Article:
It's been a relatively peaceful few weeks recently, without the scowling figure of the Vicomtesse de Gueret darkening the doors of the Rose Sauvage. Indeed, the gardens have been left untramped and the small shrub, planted last time she was here, has been left relatively untended. But luckily for everyone, this morning she's decided it's time to resume her patronage. The door opens, and the tell tale scuff and thump of her walk makes it quite clear who's entered, even if one's attention is still on chastising adolescent novices. If one should happen to look over, however, she's back in her old, comfortable brown riding jacket, with a low slung leather satchel across her body that swings against her as she limps forward into the foyer. She waits, allowing Raphael to finish his business before interrupting him with a nod of greeting and a quietly murmured, "Raphael. I hear congratulations are in order?"

"I would not reject them," Raphael says, turning to acknowledge the Vicomtesse with a smile and those words. "Have you been traveling? You've stayed away from us for a little while. I hope nothing is amiss with your swine. Will you have tea, tisane?" He gestures to a seat in case she may be road-weary.

Philomène shakes her head, waving him off with one hand. "Merely seeing to business, nothing as exciting as travelling, I'm afraid. My mornings have been full of merchants, slaughterhouses and shipping arrangements, and you know I don't like to intrude on your domain here when there are people around. Present company excluded," she adds with a somewhat tired smile. "How about a nice cup of tea and," she adds, looking down to unfasten her satchel, "a bacon buttie? Gueret wheat, Gueret pigs. An Agnacian delight in every way. It's not quite a celebration cake for your elevation in status, but it's the best I can offer. I don't have a tame patisserier."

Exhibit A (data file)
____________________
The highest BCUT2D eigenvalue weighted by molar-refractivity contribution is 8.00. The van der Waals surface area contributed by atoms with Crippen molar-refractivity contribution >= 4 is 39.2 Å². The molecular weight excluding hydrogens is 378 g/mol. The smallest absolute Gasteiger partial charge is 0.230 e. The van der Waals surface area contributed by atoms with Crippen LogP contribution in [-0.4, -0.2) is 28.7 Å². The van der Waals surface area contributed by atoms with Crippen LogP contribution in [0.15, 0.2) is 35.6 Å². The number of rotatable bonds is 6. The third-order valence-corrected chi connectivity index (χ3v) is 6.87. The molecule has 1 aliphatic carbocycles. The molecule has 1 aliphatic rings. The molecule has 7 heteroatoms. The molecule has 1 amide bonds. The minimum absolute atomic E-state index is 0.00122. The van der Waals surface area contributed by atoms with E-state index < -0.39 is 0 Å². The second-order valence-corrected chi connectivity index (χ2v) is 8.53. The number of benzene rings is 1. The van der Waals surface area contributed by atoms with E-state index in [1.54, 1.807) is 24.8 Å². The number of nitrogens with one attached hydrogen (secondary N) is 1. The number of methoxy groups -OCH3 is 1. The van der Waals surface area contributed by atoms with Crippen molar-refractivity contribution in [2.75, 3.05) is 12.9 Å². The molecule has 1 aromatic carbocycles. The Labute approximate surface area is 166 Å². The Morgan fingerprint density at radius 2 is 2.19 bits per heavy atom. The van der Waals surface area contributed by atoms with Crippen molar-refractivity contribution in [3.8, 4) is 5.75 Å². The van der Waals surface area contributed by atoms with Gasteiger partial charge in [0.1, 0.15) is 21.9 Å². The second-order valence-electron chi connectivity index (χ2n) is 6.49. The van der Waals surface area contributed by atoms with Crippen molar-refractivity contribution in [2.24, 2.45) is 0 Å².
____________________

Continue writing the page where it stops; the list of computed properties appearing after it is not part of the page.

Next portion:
"We're not people, we are courtesans," Raphael replies with a note of humor. A gesture summons from a corner a Red Rose novice who was not dismissed with the Thorns to laundry duty. "Tea for us both," he tells the girl. "On a proper tray." She goes off to the kitchen and he meanwhile takes a seat in one of the leather armchairs after setting a table between it and another chair so that they might share the common surface for breakfast. "On the contrary," he says. "I prefer pig to cake."

"You, at least, I'd class as people," Philomène insists, easing her way over to the other chair and lowering herself carefully into it, face frozen in careful non-expression as she does so. Only once she's seated does she resume digging in her bag, producing a parcel of greased paper tied with string, which she sets down on the table between them then nudges over towards him with two fingers. "But I reserve the right to withdraw that compliment if being a second means you're too busy now to shoot the breeze with me of a morning. One of those," she notes with a nod to the parcel, "has got a plum chutney in it, too. If you happen to be a fan."